THE days are longer, the evenings are lighter and the mood is generally brighter during summer.
Summer has officially begun (depending on how you calculate it) and you are no doubt looking forward to sizzling days in the park or garden. Here we reveal the all important 2018 dates you need to look out for this year.
Getty Images Summer, and hopefully warm weather is just around the corner
When does summer start in the UK?
There are a couple of ways of calculating when the season starts, depending on whether you mean the astronomical summer and the meteorological summer.
The meteorological summer is defined as June, July and August, so always begins on Thursday, June 1 and ends on August 31.
This year the astronomical summer starts Thursday, June 21, on a day which is known as the summer solstice.
Around this time we will enjoy the most daylight of the calendar year, as the sun reaches its most northern point in the sky at noon, local time.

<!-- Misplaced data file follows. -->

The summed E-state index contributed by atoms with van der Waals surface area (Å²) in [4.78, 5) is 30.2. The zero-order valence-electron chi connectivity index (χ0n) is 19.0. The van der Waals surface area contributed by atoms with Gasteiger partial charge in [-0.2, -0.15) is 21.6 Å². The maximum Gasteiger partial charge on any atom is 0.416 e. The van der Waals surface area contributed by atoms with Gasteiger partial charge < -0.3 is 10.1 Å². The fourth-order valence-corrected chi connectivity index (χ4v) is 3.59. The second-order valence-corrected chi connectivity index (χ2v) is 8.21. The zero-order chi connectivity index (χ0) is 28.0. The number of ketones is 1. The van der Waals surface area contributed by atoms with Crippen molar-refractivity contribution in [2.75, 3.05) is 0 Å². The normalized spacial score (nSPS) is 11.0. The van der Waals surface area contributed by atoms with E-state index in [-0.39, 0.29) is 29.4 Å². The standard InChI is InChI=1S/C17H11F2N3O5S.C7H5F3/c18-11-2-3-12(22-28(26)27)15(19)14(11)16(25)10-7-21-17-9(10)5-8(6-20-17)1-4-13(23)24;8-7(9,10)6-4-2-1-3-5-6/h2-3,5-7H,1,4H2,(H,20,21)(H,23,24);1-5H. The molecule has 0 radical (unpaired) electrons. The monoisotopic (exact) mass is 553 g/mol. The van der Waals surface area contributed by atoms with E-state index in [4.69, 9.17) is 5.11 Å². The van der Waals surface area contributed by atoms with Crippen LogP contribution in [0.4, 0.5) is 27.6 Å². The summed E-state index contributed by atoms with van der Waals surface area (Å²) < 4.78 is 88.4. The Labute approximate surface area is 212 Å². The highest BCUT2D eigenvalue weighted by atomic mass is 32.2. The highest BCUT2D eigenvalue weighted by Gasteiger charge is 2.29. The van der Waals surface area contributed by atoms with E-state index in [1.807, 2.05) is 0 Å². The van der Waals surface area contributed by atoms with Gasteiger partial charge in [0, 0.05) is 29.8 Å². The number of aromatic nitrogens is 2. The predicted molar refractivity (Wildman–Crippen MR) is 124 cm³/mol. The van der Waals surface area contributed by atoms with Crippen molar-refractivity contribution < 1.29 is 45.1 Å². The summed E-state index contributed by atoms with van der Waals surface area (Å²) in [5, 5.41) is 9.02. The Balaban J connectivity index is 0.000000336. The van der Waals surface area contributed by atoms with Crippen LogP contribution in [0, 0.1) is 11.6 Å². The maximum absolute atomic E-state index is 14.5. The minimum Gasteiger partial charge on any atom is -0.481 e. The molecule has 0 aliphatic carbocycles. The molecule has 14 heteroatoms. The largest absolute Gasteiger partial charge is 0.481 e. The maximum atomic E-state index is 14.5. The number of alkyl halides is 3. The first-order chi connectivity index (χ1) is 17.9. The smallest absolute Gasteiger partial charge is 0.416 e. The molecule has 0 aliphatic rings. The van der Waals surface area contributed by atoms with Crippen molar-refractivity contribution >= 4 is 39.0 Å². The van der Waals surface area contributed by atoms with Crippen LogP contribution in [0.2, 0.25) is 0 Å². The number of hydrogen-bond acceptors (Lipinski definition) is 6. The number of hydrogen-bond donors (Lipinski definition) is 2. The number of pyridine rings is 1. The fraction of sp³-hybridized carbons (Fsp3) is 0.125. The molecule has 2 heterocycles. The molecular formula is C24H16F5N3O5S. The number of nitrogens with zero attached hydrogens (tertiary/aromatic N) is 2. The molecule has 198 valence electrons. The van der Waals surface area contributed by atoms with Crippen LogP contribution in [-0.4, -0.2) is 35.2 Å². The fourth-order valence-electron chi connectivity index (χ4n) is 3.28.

Summer will come to an end on September 23.
Getty Images This year summer starts on Wednesday, June 21, on a day which is known as the summer solstice
How is the first day of summer decided?
The seasons occur as the Earth’s axis is on a tilt from the sun, so different parts of the world receive more solar energy than others.
They can be calculated using both astronomic or meteorological methods.
The astronomical seasons are based on the Earth’s journey around the sun, with the four quarters of the orbit determining our four seasons.
Getty Images Chilly days are nearly behind us as we head towards summer
The meteorological seasons are based on splitting the calendar up into four chunks of three months each.
Loosely the seasons are defined as Spring (March, April, May), Summer (June, July, August), Autumn (September, October, November) and Winter (December, January, February).